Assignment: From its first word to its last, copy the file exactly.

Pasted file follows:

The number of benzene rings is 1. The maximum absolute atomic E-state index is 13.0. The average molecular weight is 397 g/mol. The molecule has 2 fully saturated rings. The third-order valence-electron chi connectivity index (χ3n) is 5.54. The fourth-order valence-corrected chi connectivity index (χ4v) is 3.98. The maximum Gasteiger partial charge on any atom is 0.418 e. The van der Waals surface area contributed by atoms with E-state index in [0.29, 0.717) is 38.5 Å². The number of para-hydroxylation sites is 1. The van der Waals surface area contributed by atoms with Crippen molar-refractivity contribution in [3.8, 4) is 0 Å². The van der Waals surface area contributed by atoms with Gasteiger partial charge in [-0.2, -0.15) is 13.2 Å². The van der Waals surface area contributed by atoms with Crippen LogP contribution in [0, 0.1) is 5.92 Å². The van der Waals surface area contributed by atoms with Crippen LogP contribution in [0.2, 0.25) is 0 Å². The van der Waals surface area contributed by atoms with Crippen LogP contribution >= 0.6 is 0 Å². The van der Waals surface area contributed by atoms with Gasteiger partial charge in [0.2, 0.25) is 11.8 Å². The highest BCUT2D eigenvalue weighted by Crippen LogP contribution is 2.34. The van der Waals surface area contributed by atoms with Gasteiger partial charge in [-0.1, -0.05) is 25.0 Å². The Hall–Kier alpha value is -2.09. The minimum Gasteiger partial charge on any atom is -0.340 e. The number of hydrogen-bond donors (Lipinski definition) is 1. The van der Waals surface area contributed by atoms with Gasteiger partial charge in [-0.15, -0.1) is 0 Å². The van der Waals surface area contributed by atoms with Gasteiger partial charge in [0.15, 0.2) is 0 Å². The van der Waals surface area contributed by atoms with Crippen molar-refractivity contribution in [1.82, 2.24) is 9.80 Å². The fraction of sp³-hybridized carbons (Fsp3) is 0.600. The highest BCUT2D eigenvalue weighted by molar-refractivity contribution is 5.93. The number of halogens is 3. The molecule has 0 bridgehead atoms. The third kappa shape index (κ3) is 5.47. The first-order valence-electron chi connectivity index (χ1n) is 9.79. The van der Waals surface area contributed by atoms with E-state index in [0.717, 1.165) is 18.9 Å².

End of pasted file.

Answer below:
The number of benzene rings is 1. The maximum absolute atomic E-state index is 13.0. The average molecular weight is 397 g/mol. The molecule has 2 fully saturated rings. The third-order valence-electron chi connectivity index (χ3n) is 5.54. The fourth-order valence-corrected chi connectivity index (χ4v) is 3.98. The maximum Gasteiger partial charge on any atom is 0.418 e. The van der Waals surface area contributed by atoms with E-state index in [0.29, 0.717) is 38.5 Å². The number of para-hydroxylation sites is 1. The van der Waals surface area contributed by atoms with Crippen molar-refractivity contribution in [3.8, 4) is 0 Å². The van der Waals surface area contributed by atoms with Gasteiger partial charge in [-0.2, -0.15) is 13.2 Å². The van der Waals surface area contributed by atoms with Crippen LogP contribution in [0, 0.1) is 5.92 Å². The van der Waals surface area contributed by atoms with Crippen LogP contribution in [0.2, 0.25) is 0 Å². The van der Waals surface area contributed by atoms with Crippen LogP contribution >= 0.6 is 0 Å². The van der Waals surface area contributed by atoms with Gasteiger partial charge in [0.2, 0.25) is 11.8 Å². The highest BCUT2D eigenvalue weighted by Crippen LogP contribution is 2.34. The van der Waals surface area contributed by atoms with Gasteiger partial charge in [-0.1, -0.05) is 25.0 Å². The Hall–Kier alpha value is -2.09. The minimum Gasteiger partial charge on any atom is -0.340 e. The number of hydrogen-bond donors (Lipinski definition) is 1. The van der Waals surface area contributed by atoms with Gasteiger partial charge in [-0.15, -0.1) is 0 Å². The van der Waals surface area contributed by atoms with Gasteiger partial charge in [0.15, 0.2) is 0 Å². The van der Waals surface area contributed by atoms with Crippen molar-refractivity contribution in [1.82, 2.24) is 9.80 Å². The fraction of sp³-hybridized carbons (Fsp3) is 0.600. The highest BCUT2D eigenvalue weighted by molar-refractivity contribution is 5.93. The number of halogens is 3. The molecule has 0 bridgehead atoms. The third kappa shape index (κ3) is 5.47. The first-order valence-electron chi connectivity index (χ1n) is 9.79. The van der Waals surface area contributed by atoms with E-state index in [0.717, 1.165) is 18.9 Å².